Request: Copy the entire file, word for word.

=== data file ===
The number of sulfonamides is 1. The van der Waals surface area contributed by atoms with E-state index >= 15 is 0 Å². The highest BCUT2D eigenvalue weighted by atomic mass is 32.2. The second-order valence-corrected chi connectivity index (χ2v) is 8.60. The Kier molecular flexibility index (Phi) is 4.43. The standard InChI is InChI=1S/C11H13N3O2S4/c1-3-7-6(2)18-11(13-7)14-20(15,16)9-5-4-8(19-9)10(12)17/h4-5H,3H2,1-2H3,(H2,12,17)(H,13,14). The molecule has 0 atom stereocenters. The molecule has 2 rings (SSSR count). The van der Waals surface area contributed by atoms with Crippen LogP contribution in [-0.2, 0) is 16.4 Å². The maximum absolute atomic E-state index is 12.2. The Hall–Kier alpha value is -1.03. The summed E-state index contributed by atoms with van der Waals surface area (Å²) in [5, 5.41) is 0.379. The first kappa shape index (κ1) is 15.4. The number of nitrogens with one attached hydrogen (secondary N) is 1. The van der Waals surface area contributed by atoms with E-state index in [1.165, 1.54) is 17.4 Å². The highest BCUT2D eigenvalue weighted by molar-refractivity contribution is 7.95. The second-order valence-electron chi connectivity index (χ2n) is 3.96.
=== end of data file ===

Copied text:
The number of sulfonamides is 1. The van der Waals surface area contributed by atoms with E-state index >= 15 is 0 Å². The highest BCUT2D eigenvalue weighted by atomic mass is 32.2. The second-order valence-corrected chi connectivity index (χ2v) is 8.60. The Kier molecular flexibility index (Phi) is 4.43. The standard InChI is InChI=1S/C11H13N3O2S4/c1-3-7-6(2)18-11(13-7)14-20(15,16)9-5-4-8(19-9)10(12)17/h4-5H,3H2,1-2H3,(H2,12,17)(H,13,14). The molecule has 0 atom stereocenters. The molecule has 2 rings (SSSR count). The van der Waals surface area contributed by atoms with Crippen LogP contribution in [-0.2, 0) is 16.4 Å². The maximum absolute atomic E-state index is 12.2. The Hall–Kier alpha value is -1.03. The summed E-state index contributed by atoms with van der Waals surface area (Å²) in [5, 5.41) is 0.379. The first kappa shape index (κ1) is 15.4. The number of nitrogens with one attached hydrogen (secondary N) is 1. The van der Waals surface area contributed by atoms with E-state index in [1.165, 1.54) is 17.4 Å². The highest BCUT2D eigenvalue weighted by molar-refractivity contribution is 7.95. The second-order valence-electron chi connectivity index (χ2n) is 3.96.